SRJC Course Outlines

5/28/2024 3:56:18 AMHIST 4.1 Course Outline as of Spring 2004

Changed Course

Discipline and Nbr:  HIST 4.1Title:  WESTERN CIV TO 1648  
Full Title:  History of Western Civilization to 1648
Last Reviewed:11/8/2021

UnitsCourse Hours per Week Nbr of WeeksCourse Hours Total
Maximum3.00Lecture Scheduled3.0017.5 max.Lecture Scheduled52.50
Minimum3.00Lab Scheduled06 min.Lab Scheduled0
 Contact DHR0 Contact DHR0
 Contact Total3.00 Contact Total52.50
 Non-contact DHR0 Non-contact DHR Total0

 Total Out of Class Hours:  105.00Total Student Learning Hours: 157.50 

Title 5 Category:  AA Degree Applicable
Grading:  Grade or P/NP
Repeatability:  00 - Two Repeats if Grade was D, F, NC, or NP
Also Listed As: 
Formerly:  HIST 4A

Catalog Description:
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This survey of Western civilization begins with Near Eastern civilization and includes ancient Greece, ancient Rome, the Middle Ages, the Renaissance and the Reformation.


Recommended Preparation:
Eligibility for ENGL 1A or equivalent

Limits on Enrollment:

Schedule of Classes Information
Description: Untitled document
Survey of Western Civilization beginning with Near Eastern civilization & including ancient Greece, ancient Rome, the Middle Ages, the Rennaisance and the Reformation.
(Grade or P/NP)

Recommended:Eligibility for ENGL 1A or equivalent
Limits on Enrollment:
Transfer Credit:CSU;UC.
Repeatability:00 - Two Repeats if Grade was D, F, NC, or NP


Associate Degree:Effective:Fall 1987
CSU GE:Transfer Area Effective:Inactive:
 C2HumanitiesFall 1987
 DSocial ScienceFall 1981Fall 1987
IGETC:Transfer Area Effective:Inactive:
 3BHumanitiesFall 1981
CSU Transfer:TransferableEffective:Fall 1981Inactive:
UC Transfer:TransferableEffective:Fall 1981Inactive:
 CID Descriptor: HIST 170 Western Civilization I SRJC Equivalent Course(s): HIST4.1

Certificate/Major Applicable: Major Applicable Course


Outcomes and Objectives:
At the conclusion of this course, the student should be able to:
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Upon completion of this course, students will be able to:
1.  Recognize and relate to each other the four basic components of
   history - the political, economic, social, and cultural;
2.  Integrate lecture, text, and audio-visual materials into a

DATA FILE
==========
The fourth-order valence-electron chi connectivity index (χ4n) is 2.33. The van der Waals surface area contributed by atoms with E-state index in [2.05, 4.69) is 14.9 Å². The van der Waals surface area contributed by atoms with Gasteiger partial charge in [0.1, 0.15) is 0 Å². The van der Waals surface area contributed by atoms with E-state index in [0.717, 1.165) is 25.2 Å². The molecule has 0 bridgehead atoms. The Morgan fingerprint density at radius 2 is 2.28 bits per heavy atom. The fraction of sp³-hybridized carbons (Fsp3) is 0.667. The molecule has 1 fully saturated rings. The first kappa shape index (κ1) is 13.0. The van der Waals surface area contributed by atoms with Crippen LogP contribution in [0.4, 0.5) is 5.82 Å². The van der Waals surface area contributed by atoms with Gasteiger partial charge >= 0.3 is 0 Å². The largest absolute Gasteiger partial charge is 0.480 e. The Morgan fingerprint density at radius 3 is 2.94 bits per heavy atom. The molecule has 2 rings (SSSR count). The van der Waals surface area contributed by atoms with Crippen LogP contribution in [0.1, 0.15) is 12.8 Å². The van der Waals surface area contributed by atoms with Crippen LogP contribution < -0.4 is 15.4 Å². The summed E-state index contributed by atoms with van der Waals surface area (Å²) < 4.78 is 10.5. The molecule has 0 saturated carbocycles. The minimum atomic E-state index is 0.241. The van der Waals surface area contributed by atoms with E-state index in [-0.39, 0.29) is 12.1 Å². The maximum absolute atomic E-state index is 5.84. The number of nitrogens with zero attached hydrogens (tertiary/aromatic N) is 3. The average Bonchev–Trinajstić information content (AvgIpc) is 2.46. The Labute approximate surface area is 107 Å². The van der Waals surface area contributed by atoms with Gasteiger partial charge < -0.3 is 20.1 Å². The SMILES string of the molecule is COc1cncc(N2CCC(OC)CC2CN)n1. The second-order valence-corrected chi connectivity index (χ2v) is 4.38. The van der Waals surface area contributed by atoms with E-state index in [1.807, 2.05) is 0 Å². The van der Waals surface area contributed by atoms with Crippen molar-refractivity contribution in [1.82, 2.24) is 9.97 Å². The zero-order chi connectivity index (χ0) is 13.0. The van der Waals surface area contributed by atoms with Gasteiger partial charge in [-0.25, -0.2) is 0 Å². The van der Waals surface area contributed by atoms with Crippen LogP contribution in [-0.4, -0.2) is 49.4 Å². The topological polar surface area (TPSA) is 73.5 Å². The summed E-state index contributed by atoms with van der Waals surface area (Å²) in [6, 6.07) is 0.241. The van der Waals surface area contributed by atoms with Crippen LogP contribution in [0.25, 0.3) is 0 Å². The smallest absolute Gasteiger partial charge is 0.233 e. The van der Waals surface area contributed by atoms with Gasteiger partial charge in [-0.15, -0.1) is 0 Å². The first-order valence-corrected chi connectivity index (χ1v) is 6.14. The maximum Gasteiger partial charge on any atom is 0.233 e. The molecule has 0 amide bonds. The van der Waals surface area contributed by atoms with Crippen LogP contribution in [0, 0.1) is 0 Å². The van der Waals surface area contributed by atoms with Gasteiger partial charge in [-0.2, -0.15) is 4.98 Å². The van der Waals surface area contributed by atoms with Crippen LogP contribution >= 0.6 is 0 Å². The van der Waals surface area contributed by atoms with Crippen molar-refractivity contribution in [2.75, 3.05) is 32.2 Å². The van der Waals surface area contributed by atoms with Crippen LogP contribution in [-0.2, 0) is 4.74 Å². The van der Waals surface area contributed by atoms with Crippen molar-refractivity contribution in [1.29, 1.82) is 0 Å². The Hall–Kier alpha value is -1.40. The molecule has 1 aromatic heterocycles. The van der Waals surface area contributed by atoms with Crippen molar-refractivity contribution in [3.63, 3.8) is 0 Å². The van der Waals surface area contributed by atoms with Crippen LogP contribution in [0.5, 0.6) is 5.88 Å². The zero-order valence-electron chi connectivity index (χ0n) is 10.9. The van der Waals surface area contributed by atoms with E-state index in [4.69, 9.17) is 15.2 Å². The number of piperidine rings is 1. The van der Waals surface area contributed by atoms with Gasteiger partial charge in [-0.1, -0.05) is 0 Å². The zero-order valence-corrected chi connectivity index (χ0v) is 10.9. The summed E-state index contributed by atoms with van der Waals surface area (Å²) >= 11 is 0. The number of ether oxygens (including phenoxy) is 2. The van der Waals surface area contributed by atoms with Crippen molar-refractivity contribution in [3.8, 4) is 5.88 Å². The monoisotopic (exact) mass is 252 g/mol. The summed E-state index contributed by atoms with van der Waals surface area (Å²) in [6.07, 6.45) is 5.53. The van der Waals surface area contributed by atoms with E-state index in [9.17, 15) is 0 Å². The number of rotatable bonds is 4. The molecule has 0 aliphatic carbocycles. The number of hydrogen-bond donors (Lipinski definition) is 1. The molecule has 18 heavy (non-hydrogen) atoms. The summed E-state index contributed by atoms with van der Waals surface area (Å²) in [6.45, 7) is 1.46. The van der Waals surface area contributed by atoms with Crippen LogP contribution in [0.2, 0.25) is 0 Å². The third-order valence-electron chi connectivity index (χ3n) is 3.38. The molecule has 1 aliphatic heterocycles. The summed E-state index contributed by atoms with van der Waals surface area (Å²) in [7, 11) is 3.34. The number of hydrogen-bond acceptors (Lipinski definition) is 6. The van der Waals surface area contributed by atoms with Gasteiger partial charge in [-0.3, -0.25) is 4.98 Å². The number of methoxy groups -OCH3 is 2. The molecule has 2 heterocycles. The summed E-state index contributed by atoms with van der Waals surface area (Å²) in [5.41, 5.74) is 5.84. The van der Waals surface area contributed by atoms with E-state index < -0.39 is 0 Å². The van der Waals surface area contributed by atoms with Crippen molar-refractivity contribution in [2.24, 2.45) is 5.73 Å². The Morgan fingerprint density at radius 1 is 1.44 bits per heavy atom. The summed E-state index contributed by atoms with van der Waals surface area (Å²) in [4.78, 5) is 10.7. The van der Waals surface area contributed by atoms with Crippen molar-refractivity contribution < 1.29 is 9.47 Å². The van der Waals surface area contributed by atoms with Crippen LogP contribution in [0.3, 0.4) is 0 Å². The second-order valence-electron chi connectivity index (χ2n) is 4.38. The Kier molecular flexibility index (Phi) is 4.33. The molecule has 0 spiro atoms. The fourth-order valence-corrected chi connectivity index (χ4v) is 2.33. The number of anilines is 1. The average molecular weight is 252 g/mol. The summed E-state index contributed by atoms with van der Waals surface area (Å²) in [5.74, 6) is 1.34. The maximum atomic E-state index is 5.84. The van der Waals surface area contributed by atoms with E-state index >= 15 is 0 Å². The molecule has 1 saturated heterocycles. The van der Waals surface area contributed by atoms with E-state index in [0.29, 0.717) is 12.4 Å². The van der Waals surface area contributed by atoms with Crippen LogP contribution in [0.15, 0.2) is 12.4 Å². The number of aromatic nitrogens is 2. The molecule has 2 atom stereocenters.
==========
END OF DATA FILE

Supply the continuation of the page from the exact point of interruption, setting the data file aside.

coherent base for the study of history;
3.  Identify recurrent patterns in history and observe their
   occurrence in later periods and in the contemporary world;
4.  Apply historical knowledge and reasoning to discussions
   of important and controversial problems in the past;
5.  Compare and contrast differing opinions on historical developments
   and distinguish disciplined historical thinking from fable and
6.  Locate on maps the geographical centers of historical development;
7.  Describe the interrelatedness of the political, economic,
   social and cultural aspects of history;
8.  Examine the contributions of women and other under-represented
   groups in the shaping of Western civilization;
9.  Evaluate the importance of interaction between Western and non-
   Western peoples, and judge the effect of such interaction;
10. Identify the contributions of the past and assess their continued
   influence of the present.

Topics and Scope
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1.  The world before the West:  the ancient near East
2.  The rise of greek civilization
3.  Classical and Hellenistic Greece
4.  Rome:  from Republic to Empire
5.  The Roman Empire
6.  The Early Middle Ages (476-1000):  the birth of Europe
7.  The High Middle Ages (1000-1300):  revival of Empire, church
   and towns
8.  The High Middle Ages:  society and politics
9.  The Late Middle Ages and the Renaissance:  decline and
   renewal (1300-1527)
10. European global expansion, 1450-1650.
11. The age of religious reformation, 1500-1650.

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1.  Acquire and/or use college-level notetaking skills;
2.  Read assigned materials in textbook and supplements (50-75 pgs. a
3.  Prepare for written exams with in-class questions and with
   office visits;
4.  Write college-level essay exams.
5.  Quizzes
6.  A 5 - 7 page paper will be assigned and may be drawn from reaction,
   analytical, or research papers and will show topics covered and
   critical comparison.

Methods of Evaluation/Basis of Grade.
Writing: Assessment tools that demonstrate writing skill and/or require students to select, organize and explain ideas in writing.Writing
20 - 25%
Reaction, analytical, or research papers.
Problem solving: Assessment tools, other than exams, that demonstrate competence in computational or non-computational problem solving skills.Problem Solving
0 - 0%
Skill Demonstrations: All skill-based and physical demonstrations used for assessment purposes including skill performance exams.Skill Demonstrations
0 - 0%
Exams: All forms of formal testing, other than skill performance exams.Exams
75 - 80%
Essay Exams, Quizzes
Other: Includes any assessment tools that do not logically fit into the above categories.Other Category
0 - 0%

Representative Textbooks and Materials:
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Lynn Hunt, THE MAKING OF THE WEST, vol. I, to 1740. First ed., 2001,
 Bedford St. Martins.

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